For Full Article: http://www.nidcr.nih.gov/nidcr2.nih.gov/Templates/CommonPage.aspx?NRMODE=Published&NRNODEGUID=%7b6CCEB28B-FDB0-4037-999A-5DAECEA6FBE9%7d&NRORIGINALURL=%2fOralHealth%2fTopics%2fDevelopmentalDisabilities%2fPracticalOralCarePeopleAutism%2ehtm&NRCACHEHINT=Guest#7

Website supported by www.aces4ce.com
ACES is the world's leader in providing live webcast dental continuing education

Disclaimer

Content on this blog are for informational purposes only, is neither intended to and does not establish a standard of care, and is not a substitute for professional judgment, advice, diagnosis, or treatment. ACES is not responsible for information on external websites linked to this website.

Thursday, August 24, 2017

The management of traumatic tooth loss with dental implants

Br Dent J. 2014 Dec 5;217(11):627-33. doi: 10.1038/sj.bdj.2014.1050.
Chesterman J, Chauhan R, Patel M, Chan MF.


Traumatic dental injuries are relatively common causes of emergency presentation to general dental practitioners. There are well established guidelines for the management of traumatised teeth, which practitioners should be familiar with and able to deliver. Some teeth, however, are either lost at the time of injury or are found to have a hopeless long-term prognosis despite appropriate treatment. The first article in this two-part series covers the important aspects of maintaining teeth where possible, to preserve the supporting hard and soft tissues. It then describes the replacement of a single tooth lost due to trauma and the relative challenges faced. The second article covers more extensive trauma, involving multiple teeth and where significant supporting tissues are lost. It describes the replacement of teeth, including the hard and soft tissues with implant supported restorations, whilst highlighting the need for a multidisciplinary team in severe cases.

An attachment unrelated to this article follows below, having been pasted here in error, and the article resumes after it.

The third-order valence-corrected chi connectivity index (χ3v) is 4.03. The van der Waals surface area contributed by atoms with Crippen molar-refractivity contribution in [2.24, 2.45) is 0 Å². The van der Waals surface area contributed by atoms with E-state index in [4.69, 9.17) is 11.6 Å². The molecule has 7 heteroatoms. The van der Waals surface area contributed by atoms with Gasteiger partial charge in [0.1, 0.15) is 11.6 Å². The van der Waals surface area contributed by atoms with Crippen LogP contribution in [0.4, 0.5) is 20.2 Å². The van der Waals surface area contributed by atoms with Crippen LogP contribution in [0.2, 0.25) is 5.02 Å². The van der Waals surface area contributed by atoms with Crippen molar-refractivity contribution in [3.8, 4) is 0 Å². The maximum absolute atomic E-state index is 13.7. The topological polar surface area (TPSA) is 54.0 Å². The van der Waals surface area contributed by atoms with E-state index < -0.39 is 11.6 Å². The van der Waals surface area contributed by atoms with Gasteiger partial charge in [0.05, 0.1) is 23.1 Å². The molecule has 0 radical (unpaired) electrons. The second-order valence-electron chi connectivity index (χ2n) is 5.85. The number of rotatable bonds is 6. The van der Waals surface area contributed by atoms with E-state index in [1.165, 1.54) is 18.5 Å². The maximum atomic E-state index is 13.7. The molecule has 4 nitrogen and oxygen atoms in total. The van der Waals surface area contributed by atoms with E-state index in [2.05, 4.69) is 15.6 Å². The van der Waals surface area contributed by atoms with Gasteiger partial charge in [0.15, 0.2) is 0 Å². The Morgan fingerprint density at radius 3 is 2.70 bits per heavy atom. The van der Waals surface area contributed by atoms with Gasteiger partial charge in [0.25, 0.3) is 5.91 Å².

For Full Article: http://www.dentalarticles.com/pdf/?action=viewArticle&articleId=2426

Website supported by www.aces4ce.com
ACES is the world's leader in providing live webcast dental continuing education

Disclaimer

Content on this blog are for informational purposes only, is neither intended to and does not establish a standard of care, and is not a substitute for professional judgment, advice, diagnosis, or treatment. ACES is not responsible for information on external websites linked to this website.

Thursday, August 10, 2017

Link Between Obesity and Periodontal Disease

Two studies presented at the 87th General Session of the International Association for Dental Research (IADR) in Miami provide stronger indications of a possible relationship between obesity and periodontal disease. Both studies, conducted by researchers from Harvard University1 and the University of Puerto Rico,2 attracted online news coverage from Medical News Today,3 United Press International,4 and USA Today.5

The first study was an analysis of data from nearly 37,000 men participating in the Health Professionals Follow-Up Study, a long-term evaluation of nutrition and other health factors with disease incidence in male health professionals (at least half of whom are dentists). The study population did not have periodontal disease at baseline, and 3,340 of the men provided their first report of periodontal disease during the 16-year follow-up period (1986 to 2002). Overall, the scientists found that male health professionals who met the standard level of obesity [body-mass index (BMI) greater than 30 kg/m2] were at 29 percent higher risk for developing periodontitis.